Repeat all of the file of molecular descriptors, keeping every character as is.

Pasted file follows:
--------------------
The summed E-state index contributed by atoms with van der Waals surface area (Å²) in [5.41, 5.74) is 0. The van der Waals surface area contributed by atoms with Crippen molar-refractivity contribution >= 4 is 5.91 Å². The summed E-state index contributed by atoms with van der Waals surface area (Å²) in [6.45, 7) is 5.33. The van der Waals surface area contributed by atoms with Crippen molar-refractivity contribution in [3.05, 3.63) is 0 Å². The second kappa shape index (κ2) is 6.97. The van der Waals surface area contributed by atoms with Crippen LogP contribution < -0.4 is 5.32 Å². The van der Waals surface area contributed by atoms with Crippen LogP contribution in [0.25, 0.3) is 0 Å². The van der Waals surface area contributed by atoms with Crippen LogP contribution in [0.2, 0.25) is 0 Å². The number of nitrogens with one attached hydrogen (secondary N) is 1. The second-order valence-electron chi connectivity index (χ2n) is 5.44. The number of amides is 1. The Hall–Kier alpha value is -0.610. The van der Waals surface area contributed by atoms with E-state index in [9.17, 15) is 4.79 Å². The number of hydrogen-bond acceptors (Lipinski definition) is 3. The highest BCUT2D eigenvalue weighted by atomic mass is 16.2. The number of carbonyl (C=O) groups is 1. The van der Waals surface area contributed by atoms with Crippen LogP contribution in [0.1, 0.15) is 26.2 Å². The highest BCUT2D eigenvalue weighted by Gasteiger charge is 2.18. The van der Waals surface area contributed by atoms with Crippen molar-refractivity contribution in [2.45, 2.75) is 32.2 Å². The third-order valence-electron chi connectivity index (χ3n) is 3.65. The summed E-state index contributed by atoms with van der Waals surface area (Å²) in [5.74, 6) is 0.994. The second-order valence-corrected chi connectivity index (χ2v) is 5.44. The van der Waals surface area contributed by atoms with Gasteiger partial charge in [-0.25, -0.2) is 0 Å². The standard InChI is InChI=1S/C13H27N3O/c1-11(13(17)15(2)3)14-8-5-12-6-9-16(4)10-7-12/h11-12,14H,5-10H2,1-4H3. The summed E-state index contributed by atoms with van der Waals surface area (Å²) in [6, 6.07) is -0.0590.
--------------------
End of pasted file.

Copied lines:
The summed E-state index contributed by atoms with van der Waals surface area (Å²) in [5.41, 5.74) is 0. The van der Waals surface area contributed by atoms with Crippen molar-refractivity contribution >= 4 is 5.91 Å². The summed E-state index contributed by atoms with van der Waals surface area (Å²) in [6.45, 7) is 5.33. The van der Waals surface area contributed by atoms with Crippen molar-refractivity contribution in [3.05, 3.63) is 0 Å². The second kappa shape index (κ2) is 6.97. The van der Waals surface area contributed by atoms with Crippen LogP contribution < -0.4 is 5.32 Å². The van der Waals surface area contributed by atoms with Crippen LogP contribution in [0.25, 0.3) is 0 Å². The van der Waals surface area contributed by atoms with Crippen LogP contribution in [0.2, 0.25) is 0 Å². The number of nitrogens with one attached hydrogen (secondary N) is 1. The second-order valence-electron chi connectivity index (χ2n) is 5.44. The number of amides is 1. The Hall–Kier alpha value is -0.610. The van der Waals surface area contributed by atoms with E-state index in [9.17, 15) is 4.79 Å². The number of hydrogen-bond acceptors (Lipinski definition) is 3. The highest BCUT2D eigenvalue weighted by atomic mass is 16.2. The number of carbonyl (C=O) groups is 1. The van der Waals surface area contributed by atoms with Crippen LogP contribution in [0.1, 0.15) is 26.2 Å². The highest BCUT2D eigenvalue weighted by Gasteiger charge is 2.18. The van der Waals surface area contributed by atoms with Crippen molar-refractivity contribution in [2.45, 2.75) is 32.2 Å². The third-order valence-electron chi connectivity index (χ3n) is 3.65. The summed E-state index contributed by atoms with van der Waals surface area (Å²) in [5.74, 6) is 0.994. The second-order valence-corrected chi connectivity index (χ2v) is 5.44. The van der Waals surface area contributed by atoms with Gasteiger partial charge in [-0.25, -0.2) is 0 Å². The standard InChI is InChI=1S/C13H27N3O/c1-11(13(17)15(2)3)14-8-5-12-6-9-16(4)10-7-12/h11-12,14H,5-10H2,1-4H3. The summed E-state index contributed by atoms with van der Waals surface area (Å²) in [6, 6.07) is -0.0590.